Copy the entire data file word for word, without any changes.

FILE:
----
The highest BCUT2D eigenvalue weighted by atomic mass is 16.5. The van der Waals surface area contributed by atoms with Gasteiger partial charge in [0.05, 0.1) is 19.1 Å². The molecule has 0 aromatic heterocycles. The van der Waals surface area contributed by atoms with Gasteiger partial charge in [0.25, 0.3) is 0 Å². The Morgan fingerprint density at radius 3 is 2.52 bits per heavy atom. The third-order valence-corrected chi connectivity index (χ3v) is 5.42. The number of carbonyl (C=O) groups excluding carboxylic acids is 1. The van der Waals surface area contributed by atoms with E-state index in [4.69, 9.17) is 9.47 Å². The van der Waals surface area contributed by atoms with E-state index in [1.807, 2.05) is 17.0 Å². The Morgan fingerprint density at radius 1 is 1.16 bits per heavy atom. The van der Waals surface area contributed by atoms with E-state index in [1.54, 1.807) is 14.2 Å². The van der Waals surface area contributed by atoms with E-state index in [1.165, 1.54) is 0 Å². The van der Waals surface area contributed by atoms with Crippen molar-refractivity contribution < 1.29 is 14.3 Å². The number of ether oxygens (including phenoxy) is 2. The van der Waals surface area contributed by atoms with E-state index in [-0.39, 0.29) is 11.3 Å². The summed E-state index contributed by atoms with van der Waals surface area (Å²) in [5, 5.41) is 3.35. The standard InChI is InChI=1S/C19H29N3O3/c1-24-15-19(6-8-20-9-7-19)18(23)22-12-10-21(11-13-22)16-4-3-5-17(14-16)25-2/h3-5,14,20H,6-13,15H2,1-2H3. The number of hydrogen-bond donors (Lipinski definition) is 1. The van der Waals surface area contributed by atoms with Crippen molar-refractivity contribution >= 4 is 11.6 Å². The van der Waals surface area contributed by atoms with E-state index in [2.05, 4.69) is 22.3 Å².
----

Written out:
The highest BCUT2D eigenvalue weighted by atomic mass is 16.5. The van der Waals surface area contributed by atoms with Gasteiger partial charge in [0.05, 0.1) is 19.1 Å². The molecule has 0 aromatic heterocycles. The van der Waals surface area contributed by atoms with Gasteiger partial charge in [0.25, 0.3) is 0 Å². The Morgan fingerprint density at radius 3 is 2.52 bits per heavy atom. The third-order valence-corrected chi connectivity index (χ3v) is 5.42. The number of carbonyl (C=O) groups excluding carboxylic acids is 1. The van der Waals surface area contributed by atoms with E-state index in [4.69, 9.17) is 9.47 Å². The van der Waals surface area contributed by atoms with E-state index in [1.807, 2.05) is 17.0 Å². The Morgan fingerprint density at radius 1 is 1.16 bits per heavy atom. The van der Waals surface area contributed by atoms with E-state index in [1.54, 1.807) is 14.2 Å². The van der Waals surface area contributed by atoms with E-state index in [1.165, 1.54) is 0 Å². The van der Waals surface area contributed by atoms with Crippen molar-refractivity contribution < 1.29 is 14.3 Å². The number of ether oxygens (including phenoxy) is 2. The van der Waals surface area contributed by atoms with E-state index in [-0.39, 0.29) is 11.3 Å². The summed E-state index contributed by atoms with van der Waals surface area (Å²) in [5, 5.41) is 3.35. The standard InChI is InChI=1S/C19H29N3O3/c1-24-15-19(6-8-20-9-7-19)18(23)22-12-10-21(11-13-22)16-4-3-5-17(14-16)25-2/h3-5,14,20H,6-13,15H2,1-2H3. The number of hydrogen-bond donors (Lipinski definition) is 1. The van der Waals surface area contributed by atoms with Crippen molar-refractivity contribution >= 4 is 11.6 Å². The van der Waals surface area contributed by atoms with E-state index in [2.05, 4.69) is 22.3 Å².